Tom Bond (Imperial College) provided a summary of research on disinfection by-products (DBPs) over the 40+ years since they were first recognised, before describing results of two research projects carried out by Imperial. A Defra/DWI sponsored project looked at various nitrogenous DBPs in 20 English drinking water supplies. These comprised 7 haloacetonitriles, 3 haloacetamides, 8 halonitromethanes and cyanogen chloride. Brominated species are reported to be more toxic than the related chlorine- containing compounds and it was significant that while median concentrations of haloacetonitriles and haloacetamides were lower in chloraminated water than chlorinated waters, bromine substitution was twice as high in chloraminated waters than in chlorinated waters. Cyanogen chloride only occurred in a few samples but when present it was in higher concentrations than other nitrogenous DBPs. The second project looked at DBP production when making various teas and coffees. Using water spiked with chlorine it was shown that only 5–19% of chlorine was lost during boiling. The project nevertheless concluded that THM (trihalomethane) concentrations in tea made using tap water were likely to be insignificant.
Geoff Keam (Atkins) covered distribution system management, stressing that systems were usually reticulated and sources of post-treatment quality problems were often hard to locate; however, computer-based hydraulic modelling systems could help. About 65% of water quality complaints were about discolouration. After focusing on smaller mains in previous AMP rounds, it was time to tackle trunk mains. One key to minimising discolouration is to avoid rapid or significant increases in flow rate. Where flow rates have to be increased significantly, doing this slowly and incrementally can minimise disturbance of deposits.
Jeanette Sheldon (South East Water) began her presentation concerning online water quality monitoring by pointing out that Ofwat’s Outcome Delivery Incentives (ODI) included a penalty of £700 for every quality-related customer contact above the ODI target maximum, with financial rewards for significantly fewer contacts than the target. South East Water has developed water quality monitors which are installed in the distribution system and examples of their use in managing distribution and solving water quality problems were given.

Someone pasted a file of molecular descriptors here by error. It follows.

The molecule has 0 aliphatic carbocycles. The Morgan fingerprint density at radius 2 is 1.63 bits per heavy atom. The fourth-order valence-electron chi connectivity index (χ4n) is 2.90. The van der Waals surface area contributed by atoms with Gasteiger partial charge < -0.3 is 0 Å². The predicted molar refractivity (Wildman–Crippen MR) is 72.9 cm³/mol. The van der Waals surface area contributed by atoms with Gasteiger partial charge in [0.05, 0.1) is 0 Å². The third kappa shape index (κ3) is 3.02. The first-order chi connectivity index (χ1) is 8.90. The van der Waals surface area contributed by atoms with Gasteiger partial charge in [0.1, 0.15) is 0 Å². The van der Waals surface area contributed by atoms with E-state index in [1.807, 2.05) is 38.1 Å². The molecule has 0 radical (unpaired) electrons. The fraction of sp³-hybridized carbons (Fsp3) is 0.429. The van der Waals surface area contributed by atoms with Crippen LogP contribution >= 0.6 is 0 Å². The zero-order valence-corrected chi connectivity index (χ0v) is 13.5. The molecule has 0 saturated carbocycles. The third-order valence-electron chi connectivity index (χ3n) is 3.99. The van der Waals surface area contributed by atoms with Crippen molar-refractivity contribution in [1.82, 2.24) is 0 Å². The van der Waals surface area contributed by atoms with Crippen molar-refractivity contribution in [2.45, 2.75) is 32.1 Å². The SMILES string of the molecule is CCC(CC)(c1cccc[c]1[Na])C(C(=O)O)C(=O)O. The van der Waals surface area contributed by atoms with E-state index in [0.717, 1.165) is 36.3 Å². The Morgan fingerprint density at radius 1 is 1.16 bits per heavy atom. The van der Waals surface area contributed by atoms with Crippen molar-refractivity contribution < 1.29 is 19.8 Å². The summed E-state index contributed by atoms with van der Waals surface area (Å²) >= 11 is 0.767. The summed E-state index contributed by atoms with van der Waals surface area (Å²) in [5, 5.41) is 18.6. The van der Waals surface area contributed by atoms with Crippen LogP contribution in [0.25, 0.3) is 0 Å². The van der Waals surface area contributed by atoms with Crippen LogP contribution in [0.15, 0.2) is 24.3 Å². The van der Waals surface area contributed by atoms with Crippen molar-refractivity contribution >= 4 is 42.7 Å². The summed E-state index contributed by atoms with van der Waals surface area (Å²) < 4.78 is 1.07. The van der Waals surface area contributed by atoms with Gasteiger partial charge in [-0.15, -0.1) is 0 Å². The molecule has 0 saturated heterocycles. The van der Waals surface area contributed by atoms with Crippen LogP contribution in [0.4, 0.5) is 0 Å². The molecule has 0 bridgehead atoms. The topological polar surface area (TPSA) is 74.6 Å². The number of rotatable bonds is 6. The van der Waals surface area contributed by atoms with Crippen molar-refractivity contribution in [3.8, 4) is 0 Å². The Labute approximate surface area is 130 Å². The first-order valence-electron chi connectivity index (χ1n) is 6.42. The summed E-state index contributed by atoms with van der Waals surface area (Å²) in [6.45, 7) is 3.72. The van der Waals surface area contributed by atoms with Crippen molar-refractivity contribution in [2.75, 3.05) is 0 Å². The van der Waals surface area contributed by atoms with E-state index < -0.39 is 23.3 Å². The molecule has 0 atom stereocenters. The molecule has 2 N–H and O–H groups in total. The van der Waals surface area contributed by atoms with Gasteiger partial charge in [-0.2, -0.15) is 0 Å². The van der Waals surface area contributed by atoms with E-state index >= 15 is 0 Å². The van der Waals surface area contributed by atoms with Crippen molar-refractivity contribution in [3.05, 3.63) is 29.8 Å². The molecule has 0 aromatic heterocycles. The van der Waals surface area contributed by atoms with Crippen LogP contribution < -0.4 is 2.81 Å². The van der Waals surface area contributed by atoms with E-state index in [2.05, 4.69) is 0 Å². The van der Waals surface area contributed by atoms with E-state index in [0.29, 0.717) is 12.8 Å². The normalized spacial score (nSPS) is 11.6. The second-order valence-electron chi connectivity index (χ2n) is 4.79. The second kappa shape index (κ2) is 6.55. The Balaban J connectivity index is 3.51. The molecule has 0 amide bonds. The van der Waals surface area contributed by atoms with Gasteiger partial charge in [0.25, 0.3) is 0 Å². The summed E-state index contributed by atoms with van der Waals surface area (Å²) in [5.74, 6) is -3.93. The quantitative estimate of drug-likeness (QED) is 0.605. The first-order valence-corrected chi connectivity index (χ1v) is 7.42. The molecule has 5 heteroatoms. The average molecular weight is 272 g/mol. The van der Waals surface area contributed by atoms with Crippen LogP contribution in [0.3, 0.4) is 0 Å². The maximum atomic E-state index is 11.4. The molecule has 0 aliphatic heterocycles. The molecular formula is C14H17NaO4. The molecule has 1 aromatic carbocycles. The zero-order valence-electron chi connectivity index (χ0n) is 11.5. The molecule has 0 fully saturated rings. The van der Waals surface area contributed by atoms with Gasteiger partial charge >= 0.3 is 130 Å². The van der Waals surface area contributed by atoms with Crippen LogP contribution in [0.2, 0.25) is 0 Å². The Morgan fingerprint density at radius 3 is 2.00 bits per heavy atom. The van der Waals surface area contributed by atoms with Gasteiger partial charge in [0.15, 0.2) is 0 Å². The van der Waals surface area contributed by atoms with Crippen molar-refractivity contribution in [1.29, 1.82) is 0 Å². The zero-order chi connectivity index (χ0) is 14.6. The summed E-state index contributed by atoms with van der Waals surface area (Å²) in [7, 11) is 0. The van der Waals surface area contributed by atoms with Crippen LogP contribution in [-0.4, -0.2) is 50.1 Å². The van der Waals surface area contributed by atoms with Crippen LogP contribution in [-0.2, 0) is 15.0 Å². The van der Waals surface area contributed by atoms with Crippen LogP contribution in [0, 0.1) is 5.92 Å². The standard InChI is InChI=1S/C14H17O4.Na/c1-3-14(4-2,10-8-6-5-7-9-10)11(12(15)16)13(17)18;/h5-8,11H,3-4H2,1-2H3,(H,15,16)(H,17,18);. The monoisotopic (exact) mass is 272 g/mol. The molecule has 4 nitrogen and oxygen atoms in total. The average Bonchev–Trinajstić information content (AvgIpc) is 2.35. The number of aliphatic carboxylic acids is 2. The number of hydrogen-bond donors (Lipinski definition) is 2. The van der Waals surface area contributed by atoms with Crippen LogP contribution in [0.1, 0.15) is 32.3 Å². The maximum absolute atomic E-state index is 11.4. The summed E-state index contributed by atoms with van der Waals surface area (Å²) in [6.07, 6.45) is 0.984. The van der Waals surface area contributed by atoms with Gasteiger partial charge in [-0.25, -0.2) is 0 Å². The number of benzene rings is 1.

Finally, Stuart Trow (Independent Consultant) referred to recent EU publications on leakage management and the CIWEM Policy Position Statement and described the difficulties in leakage estimation. There is a top-down approach which deducts known usage from total system input, or a bottom-up approach based on district metering area inputs. While total elimination of leakage is not feasible there is a sustainable economic level of leakage (SELL) to be aimed for. Background leakage (ie that which can’t be seen) accounts for 50–70% of leakage in England and Wales and most of this is on the service connection. Overall leakage is increasing and half of all companies have shown no reduction over the past five years. Under Ofwat ODIs, companies have received rewards of £228 million but suffered penalties of £510 million. A Consumer Council for Water survey revealed that the major concerns of consumers were leakage and infrastructure maintenance. Stuart outlined recent improvements in leak detection technology, including use of satellite imagery, and described benefits ensuing from Southern Water's move to universal metering. Improvements in detection technology, the use of novel techniques for fixing leaks, and benefits from better pressure management concluded the afternoon session and the day’s informative conference.